As the new year draws closer, I have been in my usual reflective mode, looking back at what a year 2016 has been. Oh, what a dramatic end to an eventful year dominated by that Brexit moment of the unlikely outsider Donald Trump ascending to the US presidency.
We all know what a eureka moment is. It refers to the common human experience of suddenly understanding a previously incomprehensible problem or concept.
But what is a Brexit moment? Of course, the phrase has its origins in the shocking result of the UK referendum on June 23, when the majority of the British people unexpectedly voted to leave the EU.
A Brexit moment, therefore, refers to that rather awkward and unreal human experience of shockingly coming to terms with what was previously believed to be an impossible event becoming a reality.
And nothing can be more surprising and live up to the actual meaning of a Brexit moment than what happened to Michael Gove, one of the chief architects of Brexit, on that fateful June 24.
According to his wife, the journalist Sarah Vine, while much of the nation stayed up into the wee hours of Friday, mesmerised by every new set of results, Gove, thinking that the Brexit campaign had failed, went to bed at 10.30pm and apparently slept soundly — until his phone rang on his bedside table at 4.45am and an excited voice said: “Michael, guess what? We’ve won!”
Vine said, “There was a short pause while he put on his glasses. Then he said, ‘Gosh, I suppose I had better get up’.”
And a Brexit moment is especially hurtful and harder to swallow for the loser and his or her faithful supporters. In this regard, the extraordinary response of The New York Times (NYT) after the US presidential election result was known warrants a notable mention.
After taking a beating almost as brutal as its preferred presidential candidate, Hillary Clinton, NYT made an unprecedented appeal to its readers to stand by the paper.
The publisher’s letter to subscribers was part-apology and part-defence of its campaign coverage but the key takeaway was a pledge to do better.
Its publisher Arthur Sulzberger Jr admitted that the paper had failed to appreciate Donald Trump’s appeal.
“After such an erratic and unpredictable election there are inevitable questions: Did Donald Trump’s sheer unconventionality lead us and other news outlets to underestimate his support among American voters?” he remarked.
But frankly, who could fault NYT’s publisher and many other media outlets for “underestimating” Trump and his support by American voters?
It is a fact that throughout the presidential election campaign, Trump made numerous controversial, provocative and incongruous statements bordering on ignorance, vulgarity, crudeness and incivility.
Many wondered: Does he have any details of even a single policy proposal? His answer was: “I’m way ahead in the polls.”
When Mitt Romney charged that Trump was unqualified for the presidency simply by virtue of his crude temperament, personal failings and his obvious nature as a charlatan, his reply was: “Romney was a failed candidate.”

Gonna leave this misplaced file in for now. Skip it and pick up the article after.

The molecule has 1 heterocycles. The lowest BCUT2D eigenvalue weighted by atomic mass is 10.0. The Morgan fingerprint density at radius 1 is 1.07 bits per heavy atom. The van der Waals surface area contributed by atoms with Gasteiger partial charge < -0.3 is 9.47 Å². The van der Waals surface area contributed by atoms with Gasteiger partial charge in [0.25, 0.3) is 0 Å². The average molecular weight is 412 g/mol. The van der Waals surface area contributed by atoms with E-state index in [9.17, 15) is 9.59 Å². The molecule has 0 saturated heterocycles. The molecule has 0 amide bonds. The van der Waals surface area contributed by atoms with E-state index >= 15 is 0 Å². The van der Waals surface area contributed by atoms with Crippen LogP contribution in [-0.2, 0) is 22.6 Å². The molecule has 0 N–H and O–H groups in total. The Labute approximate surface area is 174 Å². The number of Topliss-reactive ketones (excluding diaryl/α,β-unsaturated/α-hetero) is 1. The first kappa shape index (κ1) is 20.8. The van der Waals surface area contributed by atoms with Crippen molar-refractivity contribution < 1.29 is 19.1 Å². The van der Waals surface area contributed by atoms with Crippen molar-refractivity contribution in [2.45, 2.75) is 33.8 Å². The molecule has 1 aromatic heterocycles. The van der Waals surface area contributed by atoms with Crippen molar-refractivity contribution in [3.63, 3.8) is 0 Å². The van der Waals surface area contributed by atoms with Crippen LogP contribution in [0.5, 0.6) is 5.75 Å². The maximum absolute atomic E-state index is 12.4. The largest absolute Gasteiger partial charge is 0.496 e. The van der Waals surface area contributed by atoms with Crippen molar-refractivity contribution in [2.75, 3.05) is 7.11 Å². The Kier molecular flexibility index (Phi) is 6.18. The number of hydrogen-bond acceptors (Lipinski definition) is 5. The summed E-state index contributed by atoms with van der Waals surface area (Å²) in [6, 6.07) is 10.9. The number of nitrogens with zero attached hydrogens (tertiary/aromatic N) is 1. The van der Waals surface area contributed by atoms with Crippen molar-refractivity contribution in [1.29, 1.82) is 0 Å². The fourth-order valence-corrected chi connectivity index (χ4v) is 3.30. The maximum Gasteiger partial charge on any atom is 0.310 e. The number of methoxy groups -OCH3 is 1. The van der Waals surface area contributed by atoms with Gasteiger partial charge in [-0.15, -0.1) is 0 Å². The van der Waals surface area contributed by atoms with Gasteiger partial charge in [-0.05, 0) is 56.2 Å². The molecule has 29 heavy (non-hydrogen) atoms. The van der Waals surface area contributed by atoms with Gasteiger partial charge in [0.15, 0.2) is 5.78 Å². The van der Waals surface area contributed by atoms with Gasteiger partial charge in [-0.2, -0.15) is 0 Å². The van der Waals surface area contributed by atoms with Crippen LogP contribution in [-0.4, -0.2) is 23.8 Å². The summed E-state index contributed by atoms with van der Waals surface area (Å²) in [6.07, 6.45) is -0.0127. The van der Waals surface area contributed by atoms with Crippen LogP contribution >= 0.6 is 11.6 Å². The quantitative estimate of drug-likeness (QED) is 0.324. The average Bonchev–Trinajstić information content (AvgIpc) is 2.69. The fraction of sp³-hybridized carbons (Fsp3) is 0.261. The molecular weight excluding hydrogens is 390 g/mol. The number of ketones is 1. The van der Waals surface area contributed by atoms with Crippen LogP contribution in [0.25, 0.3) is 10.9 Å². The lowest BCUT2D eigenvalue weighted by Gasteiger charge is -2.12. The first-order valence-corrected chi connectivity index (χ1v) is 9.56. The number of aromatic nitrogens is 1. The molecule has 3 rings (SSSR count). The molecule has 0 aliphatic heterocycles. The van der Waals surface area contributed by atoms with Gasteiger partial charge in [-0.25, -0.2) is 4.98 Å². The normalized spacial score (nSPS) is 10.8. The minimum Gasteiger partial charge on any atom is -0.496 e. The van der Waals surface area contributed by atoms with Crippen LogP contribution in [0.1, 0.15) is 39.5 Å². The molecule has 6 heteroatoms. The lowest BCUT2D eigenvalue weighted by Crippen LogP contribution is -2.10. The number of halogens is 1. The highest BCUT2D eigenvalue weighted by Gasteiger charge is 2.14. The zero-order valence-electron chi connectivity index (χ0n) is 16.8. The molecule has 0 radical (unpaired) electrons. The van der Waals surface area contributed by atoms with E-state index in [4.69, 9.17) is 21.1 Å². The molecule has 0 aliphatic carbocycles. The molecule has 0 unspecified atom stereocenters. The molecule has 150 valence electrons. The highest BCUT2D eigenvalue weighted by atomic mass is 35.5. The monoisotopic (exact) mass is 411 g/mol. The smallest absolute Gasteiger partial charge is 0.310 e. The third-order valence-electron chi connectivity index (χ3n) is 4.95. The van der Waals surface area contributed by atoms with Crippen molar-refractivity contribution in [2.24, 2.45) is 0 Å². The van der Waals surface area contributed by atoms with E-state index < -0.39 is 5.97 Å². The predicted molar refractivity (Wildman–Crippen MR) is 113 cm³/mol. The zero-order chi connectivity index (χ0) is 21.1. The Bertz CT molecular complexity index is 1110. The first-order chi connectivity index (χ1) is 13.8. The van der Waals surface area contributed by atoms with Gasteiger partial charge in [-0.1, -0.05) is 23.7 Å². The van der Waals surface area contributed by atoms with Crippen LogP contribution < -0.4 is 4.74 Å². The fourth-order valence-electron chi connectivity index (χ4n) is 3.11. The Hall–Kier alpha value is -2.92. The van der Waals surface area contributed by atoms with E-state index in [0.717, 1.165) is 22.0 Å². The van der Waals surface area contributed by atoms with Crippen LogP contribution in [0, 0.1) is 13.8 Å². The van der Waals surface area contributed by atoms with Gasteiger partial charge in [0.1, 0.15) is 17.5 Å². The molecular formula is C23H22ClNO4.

And when asked how he will induce Mexico to pay for the wall? His answer was: “Mexico will pay for it!”
All his answers were actually non sequitur (a Latin phrase for “it doesn’t follow”).
In other words, the sentences strung together by Trump simply did not follow a proper sequence and his words did not have the same meaning his readers suppose them to have.
Talking about a non sequitur answer, nothing can beat “Brexit means Brexit”, a phrase coined and made popular by Theresa May, the post-Brexit British prime minister. Just imagine how frustrating and ridiculous it must have been when the people, ever anxious to know more details of the Brexit plan, were repeatedly told, “Brexit means Brexit”.
Another classic example would be Gove’s now-famous statement that “people in this country have had enough of experts”. He made this statement when, in a TV debate, he was pressured to name any economists who backed Britain’s exit from the EU.
Herein lies the common thread of all the speeches made by the pro-Brexit leaders and Trump. They sought to focus on collective emotions, not make reasoned cases for one set of policies over another. They bypassed logos (the appeal to reason) when making their pitch and went directly to pathos (the appeal to emotion) as they strove to elicit tears, laughter and, ultimately, agreement from their supporters.
In dismissing logic and consistency for pure emotion, they created a powerful reality-distortion field in politics.
If you questioned the supporters of the pro-Brexit leaders and Trump, most would concede their men’s many fibs. In their supporters’ minds, though, the “truth” matters less than what is in their heart. It is not that truth and fact do not matter to them but it is that truth and facts do not matter enough to affect whether their supporters want to vote for them.
Be that as it may, many now see Brexit as a revolution. Some see it not only as a British revolution but also as the start of a worldwide movement, from the victory of Brexit in the UK in June to the recent rise of Trump in the US, against the present consensus on globalisation cemented by the political class and sustained by political correctness.
The Brexit moments of 2016 are taking the whole world into uncharted waters in 2017. Yet amid all these uncertainties, at least one thing is certain — historians will ponder the meaning and consequences of the Brexit moments for decades to come.
Khaw Veon Szu, a former executive director of a local think tank, is a practising lawyer. Opinions expressed in this article are the writer’s personal views.